The first five miles are on nice wide trails. There was some muddiness, but nothing too bad. I thought the course would be a breeze as I was able to motor right along. I would soon enough find out that I was very wrong.

Then I came to the gorge. For about a mile I ran along the top of a cliff (not too close to the edge … it was safe), and I could occasionally see a raging river below me. It is absolutely gorgeous along this part of the course, and I was still able to move along at a brisk pace.

Around mile six, I took some stairs to the bottom of the gorge and ran about two miles along the river bank. When the water level is normal, I suppose it’s quite a nice path, but with so much rain, there were significant portions of the trail that were completely underwater. At first, it was ankle deep, but eventually I was slogging through some portions that were up to my crotch! It was really deep and made for some very slow going. It was intimidating too.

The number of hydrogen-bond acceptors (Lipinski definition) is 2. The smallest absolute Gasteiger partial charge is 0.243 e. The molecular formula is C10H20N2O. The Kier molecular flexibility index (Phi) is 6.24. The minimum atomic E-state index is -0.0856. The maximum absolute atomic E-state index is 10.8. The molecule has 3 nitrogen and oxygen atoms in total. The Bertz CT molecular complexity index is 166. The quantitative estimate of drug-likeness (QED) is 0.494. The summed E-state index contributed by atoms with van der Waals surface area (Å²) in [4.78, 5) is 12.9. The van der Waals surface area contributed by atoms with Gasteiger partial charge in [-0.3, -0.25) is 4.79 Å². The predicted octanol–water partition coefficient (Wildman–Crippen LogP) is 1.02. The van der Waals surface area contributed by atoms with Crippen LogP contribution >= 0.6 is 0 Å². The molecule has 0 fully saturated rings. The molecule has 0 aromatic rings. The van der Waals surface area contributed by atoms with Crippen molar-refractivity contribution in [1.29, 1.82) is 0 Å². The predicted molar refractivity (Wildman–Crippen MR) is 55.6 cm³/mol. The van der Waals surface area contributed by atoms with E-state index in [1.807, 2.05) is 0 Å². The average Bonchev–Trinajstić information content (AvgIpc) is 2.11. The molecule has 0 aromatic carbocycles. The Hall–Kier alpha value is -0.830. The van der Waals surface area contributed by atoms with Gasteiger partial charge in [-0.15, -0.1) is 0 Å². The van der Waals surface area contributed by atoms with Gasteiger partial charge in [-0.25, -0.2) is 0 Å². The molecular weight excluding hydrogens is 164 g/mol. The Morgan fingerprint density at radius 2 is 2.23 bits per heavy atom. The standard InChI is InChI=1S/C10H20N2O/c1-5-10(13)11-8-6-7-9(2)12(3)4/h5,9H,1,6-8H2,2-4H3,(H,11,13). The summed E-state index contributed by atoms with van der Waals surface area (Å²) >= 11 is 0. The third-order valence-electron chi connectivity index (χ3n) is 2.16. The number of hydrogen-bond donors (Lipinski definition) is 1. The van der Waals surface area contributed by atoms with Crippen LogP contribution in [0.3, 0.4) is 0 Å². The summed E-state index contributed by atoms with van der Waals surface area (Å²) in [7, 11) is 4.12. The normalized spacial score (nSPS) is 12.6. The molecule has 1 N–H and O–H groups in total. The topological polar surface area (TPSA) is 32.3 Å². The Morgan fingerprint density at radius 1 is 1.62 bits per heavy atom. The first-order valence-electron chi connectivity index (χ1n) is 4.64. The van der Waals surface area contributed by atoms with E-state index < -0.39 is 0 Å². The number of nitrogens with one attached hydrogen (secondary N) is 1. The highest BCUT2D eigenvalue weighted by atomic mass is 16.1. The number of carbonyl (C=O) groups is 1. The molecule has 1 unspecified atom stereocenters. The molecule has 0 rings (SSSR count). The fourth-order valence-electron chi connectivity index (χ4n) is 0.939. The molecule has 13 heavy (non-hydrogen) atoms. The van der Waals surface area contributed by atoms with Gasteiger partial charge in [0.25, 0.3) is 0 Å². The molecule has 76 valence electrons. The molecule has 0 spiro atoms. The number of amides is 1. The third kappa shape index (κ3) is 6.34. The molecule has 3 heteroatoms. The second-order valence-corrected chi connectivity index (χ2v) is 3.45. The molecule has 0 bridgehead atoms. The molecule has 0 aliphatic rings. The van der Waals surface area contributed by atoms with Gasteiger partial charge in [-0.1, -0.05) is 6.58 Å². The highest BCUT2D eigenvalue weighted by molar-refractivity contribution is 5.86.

Around mile eight, I finally exited the gorge and ducked back into the woods. I found the first full-service aid station at mile nine (there was an unmanned water jug at mile 4). This was well stocked and the volunteers were superb. They asked everyone to manually check in each time they came through the aid station, which I appreciate. I had a drop bag at this station, which came in handy. I would wind up hitting this aid station at miles 9, 13, 25 and 29.

Coming into the first stop, I decided to switch to a lighter, short sleeve shirt because it was getting hot. I managed to get my sweat-soaked shirt off, but got distracted somehow and about a half mile after leaving the aid station, I realized I had forgot to put the other shirt on. I find myself doing this too often for my own good … I intend to do something specific at the aid station, but forget to take care of it when I get there.